Live review: Giorgio Moroder, Royal Concert Hall, Glasgow, Thu 4 Apr
- Sean Greenhorn
- 5 April 2019
An uneven full band show from a pioneer of disco and electronic production
There is a strange cross-section of audience walking into the Giorgio Moroder 'Celebration of the 80s' concert at the Glasgow's Royal Concert Hall. Parts of the audience look like obscure record collectors, whilst roughly the same amount look like they are there for a boozy tribute night, and then there are some who just want to cosplay like Miami Vice. Strangely, all these audiences are served by tonight's performance.
Moroder is generally recognised as the godfather of disco and a pioneer of electronic music in general. He was credited as creating the 'sound of the future' with Donna Summer's 'I Feel Love', which gets pleasingly assembled sound by sound tonight. Simultaneously, his presence can also be felt in nearly every cheesy wedding song from the decade, including Berlin's 'Take My Breath Away' and Irene Cara's 'Flashdance…What a Feeling', both of which also get an outing (and both of which also won Moroder an Oscar alongside proto-techno track 'The Chase' which showcases another side of the Italian master's oeuvre tonight).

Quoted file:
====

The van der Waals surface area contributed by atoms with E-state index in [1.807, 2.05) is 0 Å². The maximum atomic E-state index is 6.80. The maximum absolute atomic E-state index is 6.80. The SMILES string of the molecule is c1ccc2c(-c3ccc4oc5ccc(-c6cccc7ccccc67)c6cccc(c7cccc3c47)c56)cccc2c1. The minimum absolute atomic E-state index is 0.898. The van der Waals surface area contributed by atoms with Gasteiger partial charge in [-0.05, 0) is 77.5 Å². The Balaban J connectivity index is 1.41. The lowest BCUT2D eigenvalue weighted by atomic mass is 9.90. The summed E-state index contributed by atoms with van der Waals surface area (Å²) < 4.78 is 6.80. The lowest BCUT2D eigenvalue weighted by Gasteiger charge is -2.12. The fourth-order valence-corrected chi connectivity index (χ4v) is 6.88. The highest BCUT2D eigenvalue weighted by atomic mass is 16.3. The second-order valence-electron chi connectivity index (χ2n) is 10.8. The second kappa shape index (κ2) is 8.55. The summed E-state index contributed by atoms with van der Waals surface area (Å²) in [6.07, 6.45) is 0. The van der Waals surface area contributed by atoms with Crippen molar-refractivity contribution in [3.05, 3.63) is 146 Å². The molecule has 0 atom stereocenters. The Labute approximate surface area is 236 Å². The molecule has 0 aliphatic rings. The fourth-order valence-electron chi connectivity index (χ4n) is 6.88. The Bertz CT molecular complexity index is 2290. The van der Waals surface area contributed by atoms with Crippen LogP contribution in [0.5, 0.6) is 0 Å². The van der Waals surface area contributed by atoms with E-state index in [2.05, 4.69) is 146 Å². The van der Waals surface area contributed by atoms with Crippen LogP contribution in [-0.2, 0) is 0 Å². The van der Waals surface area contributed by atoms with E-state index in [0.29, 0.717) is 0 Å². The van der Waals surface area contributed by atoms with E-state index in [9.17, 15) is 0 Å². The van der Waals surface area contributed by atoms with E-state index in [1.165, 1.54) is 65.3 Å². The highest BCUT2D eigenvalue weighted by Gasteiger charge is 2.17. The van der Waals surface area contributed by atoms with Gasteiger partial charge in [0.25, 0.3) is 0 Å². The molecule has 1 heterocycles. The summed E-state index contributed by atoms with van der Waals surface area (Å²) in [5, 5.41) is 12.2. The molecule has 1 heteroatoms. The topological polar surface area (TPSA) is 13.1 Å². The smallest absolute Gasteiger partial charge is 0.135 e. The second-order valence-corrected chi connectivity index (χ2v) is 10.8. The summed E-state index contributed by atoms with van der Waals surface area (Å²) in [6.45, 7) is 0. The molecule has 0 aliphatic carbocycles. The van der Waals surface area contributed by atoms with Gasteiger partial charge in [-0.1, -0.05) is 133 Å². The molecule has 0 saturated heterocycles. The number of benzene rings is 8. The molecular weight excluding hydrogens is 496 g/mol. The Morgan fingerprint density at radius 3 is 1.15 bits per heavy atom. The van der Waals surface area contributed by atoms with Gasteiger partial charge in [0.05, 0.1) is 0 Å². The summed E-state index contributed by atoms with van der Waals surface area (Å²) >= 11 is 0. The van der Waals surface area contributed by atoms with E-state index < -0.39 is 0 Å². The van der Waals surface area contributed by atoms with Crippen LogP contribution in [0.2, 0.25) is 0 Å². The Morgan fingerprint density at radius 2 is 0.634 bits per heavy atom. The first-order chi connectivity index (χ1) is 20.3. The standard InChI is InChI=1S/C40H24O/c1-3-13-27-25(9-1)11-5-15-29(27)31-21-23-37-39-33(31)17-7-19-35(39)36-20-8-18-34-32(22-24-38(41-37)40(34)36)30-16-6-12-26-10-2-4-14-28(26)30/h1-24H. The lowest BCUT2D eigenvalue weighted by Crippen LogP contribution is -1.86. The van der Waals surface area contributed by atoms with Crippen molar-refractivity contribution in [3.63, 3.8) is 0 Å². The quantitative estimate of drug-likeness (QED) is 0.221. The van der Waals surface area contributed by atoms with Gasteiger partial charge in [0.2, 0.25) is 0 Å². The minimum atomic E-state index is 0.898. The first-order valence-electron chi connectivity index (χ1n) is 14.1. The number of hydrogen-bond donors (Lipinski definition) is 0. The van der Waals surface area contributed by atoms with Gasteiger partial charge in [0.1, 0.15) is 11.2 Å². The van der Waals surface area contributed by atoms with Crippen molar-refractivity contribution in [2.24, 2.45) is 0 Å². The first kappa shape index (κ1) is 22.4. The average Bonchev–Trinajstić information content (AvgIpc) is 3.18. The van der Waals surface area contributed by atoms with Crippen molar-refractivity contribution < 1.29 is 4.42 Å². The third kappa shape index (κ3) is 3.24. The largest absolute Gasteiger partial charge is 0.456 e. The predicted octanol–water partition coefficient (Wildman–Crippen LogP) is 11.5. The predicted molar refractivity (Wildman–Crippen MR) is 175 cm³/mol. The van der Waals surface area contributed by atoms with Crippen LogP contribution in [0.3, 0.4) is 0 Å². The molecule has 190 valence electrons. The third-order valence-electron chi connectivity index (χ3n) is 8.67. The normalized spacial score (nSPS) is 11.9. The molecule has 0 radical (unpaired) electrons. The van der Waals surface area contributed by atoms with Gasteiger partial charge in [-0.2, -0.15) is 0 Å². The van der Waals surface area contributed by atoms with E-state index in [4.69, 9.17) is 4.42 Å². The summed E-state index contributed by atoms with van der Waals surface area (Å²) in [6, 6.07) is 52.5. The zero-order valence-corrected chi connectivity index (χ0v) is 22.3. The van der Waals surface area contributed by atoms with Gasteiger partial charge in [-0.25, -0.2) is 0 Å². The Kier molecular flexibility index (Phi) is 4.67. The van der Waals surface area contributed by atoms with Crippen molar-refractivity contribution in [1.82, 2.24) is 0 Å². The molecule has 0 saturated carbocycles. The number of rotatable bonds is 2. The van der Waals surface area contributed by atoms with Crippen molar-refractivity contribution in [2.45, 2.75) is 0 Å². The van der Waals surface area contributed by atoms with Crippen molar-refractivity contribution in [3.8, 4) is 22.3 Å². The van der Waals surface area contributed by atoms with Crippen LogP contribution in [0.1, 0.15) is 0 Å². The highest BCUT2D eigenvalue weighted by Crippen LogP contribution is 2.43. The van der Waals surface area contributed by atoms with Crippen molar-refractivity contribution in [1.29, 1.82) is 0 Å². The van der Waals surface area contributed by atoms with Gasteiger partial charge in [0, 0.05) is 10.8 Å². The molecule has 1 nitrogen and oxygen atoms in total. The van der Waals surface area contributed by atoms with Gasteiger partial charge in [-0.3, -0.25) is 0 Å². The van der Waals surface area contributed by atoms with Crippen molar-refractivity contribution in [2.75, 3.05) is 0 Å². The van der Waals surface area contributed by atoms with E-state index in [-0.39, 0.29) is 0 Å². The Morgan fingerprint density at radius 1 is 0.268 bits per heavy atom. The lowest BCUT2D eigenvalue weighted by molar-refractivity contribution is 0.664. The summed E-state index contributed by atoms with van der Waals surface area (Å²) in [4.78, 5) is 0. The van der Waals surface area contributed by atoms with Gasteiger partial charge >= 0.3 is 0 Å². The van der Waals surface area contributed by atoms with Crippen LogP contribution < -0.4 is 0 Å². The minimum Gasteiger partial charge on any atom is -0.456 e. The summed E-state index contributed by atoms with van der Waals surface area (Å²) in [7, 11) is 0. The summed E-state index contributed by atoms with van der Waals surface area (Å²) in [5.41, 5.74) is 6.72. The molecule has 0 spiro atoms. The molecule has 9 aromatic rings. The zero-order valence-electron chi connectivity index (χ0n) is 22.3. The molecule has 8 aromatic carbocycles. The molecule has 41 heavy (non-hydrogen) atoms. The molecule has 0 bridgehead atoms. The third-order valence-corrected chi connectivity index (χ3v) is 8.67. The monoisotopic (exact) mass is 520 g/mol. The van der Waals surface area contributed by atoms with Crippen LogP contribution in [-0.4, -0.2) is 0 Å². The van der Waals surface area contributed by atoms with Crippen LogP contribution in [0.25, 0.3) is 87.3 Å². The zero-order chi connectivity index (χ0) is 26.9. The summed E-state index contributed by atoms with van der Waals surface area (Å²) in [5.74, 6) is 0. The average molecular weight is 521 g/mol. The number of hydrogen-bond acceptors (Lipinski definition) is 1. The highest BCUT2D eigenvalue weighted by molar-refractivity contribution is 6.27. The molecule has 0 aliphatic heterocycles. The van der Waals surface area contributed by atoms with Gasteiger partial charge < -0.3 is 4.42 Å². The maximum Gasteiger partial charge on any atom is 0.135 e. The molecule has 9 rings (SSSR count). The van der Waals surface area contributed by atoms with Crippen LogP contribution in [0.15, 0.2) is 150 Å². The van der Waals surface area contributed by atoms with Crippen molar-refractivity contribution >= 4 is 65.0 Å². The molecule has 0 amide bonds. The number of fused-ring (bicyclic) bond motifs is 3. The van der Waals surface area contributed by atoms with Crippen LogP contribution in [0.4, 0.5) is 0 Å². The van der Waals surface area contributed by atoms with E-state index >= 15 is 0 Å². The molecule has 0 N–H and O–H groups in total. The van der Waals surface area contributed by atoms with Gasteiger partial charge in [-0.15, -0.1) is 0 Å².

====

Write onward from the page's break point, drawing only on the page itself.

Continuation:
Joined onstage by a full band, with synths, guitars, percussion, singers and a slightly out of place string quartet, Moroder takes his place front and centre, behind a huge desk which he fleetingly operates at points during the evening. The four singers are tasked with doing much of the heavy lifting during the performances, and each takes their turn to twirl and project to the rafters, with unfortunately uneven results (covering everything from Kenny Loggins 'Danger Zone' to Limahl's 'Never Ending Story'). Luckily, Moroder himself is a charismatic and charming presence. His chat between songs, along with his general giddiness at performing, manages to hold much of the show together.
In some ways, the evening resembles the successful show that Niles Rodgers and Chic have been touring recently, with a smattering of their original songs propped up by covers of the mega-hits that they share credits in. However, where that show benefits from Rodgers virtuoso guitar playing and Chic's decades-long band chemistry, this show feels slightly cobbled together, with the band never fully gelling.
At its best, the show is a history lesson from a titan of music production, and at its worst it's a night on the karaoke deck of the world's fanciest cruise ship.